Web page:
On issues of church and state, Americans appear conflicted.
In polls, a strong and consistent majority say the U.S. Constitution requires a separation between the two. Yet when presented with specific scenarios, survey respondents often side with religion. They want religious symbols in public buildings and prayers at public school events.
Two law professors took up the issue at a recent forum at UW Law School sponsored by the Federalist Society, a student group of conservatives and libertarians. Specifically, the forum tackled the meaning of the Establishment Clause. That’s the initial 10 words of the First Amendment: “Congress shall make no law respecting an establishment of religion.”
Although the event was billed as a debate, the participants, UW-Madison law professor Ann Althouse and University of South Dakota law professor Patrick Garry, were collegial and agreed on the big stuff. They both advocate limited government, and neither wants government and religion directly connected.
They differed, however, on how they think the courts are doing in refereeing disputes involving church and state.
Garry offered the more negative critique, arguing there’s been an “over-application” by courts of the Establishment Clause, which has led to stripping the public sphere of most things religious. The problem dates back to the 1800s, he said, when courts became overly influenced by Thomas Jefferson’s reference in a letter that the Establishment Clause “builds a wall of separation between church and state.” Garry does not think the metaphor is apt.
The Establishment Clause’s great aim was to prevent a state religion, Garry said. Instead, the clause “is being used to confront any momentary interaction between government and religion,” and courts have become bogged down in minutia over such things as public Christmas tree displays, he said.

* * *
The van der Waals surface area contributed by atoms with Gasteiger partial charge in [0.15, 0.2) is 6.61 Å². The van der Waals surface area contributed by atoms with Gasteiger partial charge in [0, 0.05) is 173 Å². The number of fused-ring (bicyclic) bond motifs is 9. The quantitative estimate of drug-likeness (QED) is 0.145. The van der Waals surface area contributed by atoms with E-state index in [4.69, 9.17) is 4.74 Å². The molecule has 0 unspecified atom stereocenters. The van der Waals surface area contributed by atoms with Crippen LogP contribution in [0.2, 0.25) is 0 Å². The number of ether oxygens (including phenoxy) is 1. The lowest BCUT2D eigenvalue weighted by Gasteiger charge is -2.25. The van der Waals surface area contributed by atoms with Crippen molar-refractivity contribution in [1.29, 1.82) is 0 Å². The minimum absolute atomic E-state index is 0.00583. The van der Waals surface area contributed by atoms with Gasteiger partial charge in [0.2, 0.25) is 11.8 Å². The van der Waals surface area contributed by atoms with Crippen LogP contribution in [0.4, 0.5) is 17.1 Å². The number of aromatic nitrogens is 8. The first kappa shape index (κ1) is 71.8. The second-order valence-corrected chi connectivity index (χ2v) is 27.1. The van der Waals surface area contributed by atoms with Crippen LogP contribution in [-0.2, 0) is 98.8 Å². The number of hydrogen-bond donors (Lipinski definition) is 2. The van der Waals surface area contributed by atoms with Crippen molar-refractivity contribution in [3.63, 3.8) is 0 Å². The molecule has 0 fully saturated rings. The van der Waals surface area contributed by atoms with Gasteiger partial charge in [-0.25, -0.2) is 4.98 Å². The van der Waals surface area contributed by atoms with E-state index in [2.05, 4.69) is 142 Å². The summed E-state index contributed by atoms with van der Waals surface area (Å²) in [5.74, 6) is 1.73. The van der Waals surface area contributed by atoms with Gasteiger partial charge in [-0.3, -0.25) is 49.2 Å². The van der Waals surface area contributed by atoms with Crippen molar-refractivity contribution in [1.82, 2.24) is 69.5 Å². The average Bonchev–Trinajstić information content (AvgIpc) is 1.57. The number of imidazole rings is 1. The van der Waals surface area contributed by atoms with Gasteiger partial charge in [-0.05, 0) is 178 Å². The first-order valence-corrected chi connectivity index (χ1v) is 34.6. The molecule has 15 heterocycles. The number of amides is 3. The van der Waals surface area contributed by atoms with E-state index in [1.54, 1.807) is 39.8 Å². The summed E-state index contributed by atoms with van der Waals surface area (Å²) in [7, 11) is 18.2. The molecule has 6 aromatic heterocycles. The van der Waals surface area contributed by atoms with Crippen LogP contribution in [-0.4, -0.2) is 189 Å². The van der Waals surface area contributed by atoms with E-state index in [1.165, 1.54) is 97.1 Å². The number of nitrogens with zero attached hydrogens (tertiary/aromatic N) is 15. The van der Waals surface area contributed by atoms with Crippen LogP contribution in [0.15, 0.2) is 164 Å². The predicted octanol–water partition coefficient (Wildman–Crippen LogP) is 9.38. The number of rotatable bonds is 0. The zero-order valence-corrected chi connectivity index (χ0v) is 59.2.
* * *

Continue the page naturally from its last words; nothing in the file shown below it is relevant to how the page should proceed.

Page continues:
Does the offering of a prayer at a public school graduation ceremony really constitute government coercion, Garry asked, or are we just talking about the kind of mild, social discomfort people occasionally should be able to endure when they encounter views other than their own?
“If (religion) drifts into the public arena because of the activities of private individuals, I don’t think governments need to say, ‘Wait a minute. That’s crossing the line. We need to keep it separate,’” he said.
He thinks the courts need to come up with a clearer, more consistent interpretation of the Establishment Clause, if only to reduce all of the First Amendment cases clogging the system.
Althouse agreed that court doctrine involving the Establishment Clause has been “messy and confusing” over time, but she finds a certain comfort in that, she said. Essentially, the court system has done a pretty good job with a very difficult task by rejecting extreme positions and seeking a pragmatic middle ground case by case, even if that means less overall clarity, she said. Proof that the Establishment Clause is working can be seen in the kinds of disputes, she said.
“We’re fighting over things like whether a city can display a creche in a commercial district or whether there can be a voluntary prayer at a football game,” she said. “We’re not fighting over major controversies, we’re not coercing people, we’re not having an established religion. We’re fighting around the edges, and we’re doing it with a court that’s trying to be moderate so that some little efforts at including God, like saying ‘under God’ in the Pledge of Allegiance, are permitted.”
She concluded her remarks by forcefully arguing against such things as prayers at public school graduations.
“Sing ‘The Star-Spangled Banner’ or do something else to make it a grand occasion,” she said. “Don’t appropriate religion for that purpose. Keep religion separate and special and have the sphere of government be religion-free so that everyone feels equally included. I think that is the American tradition.”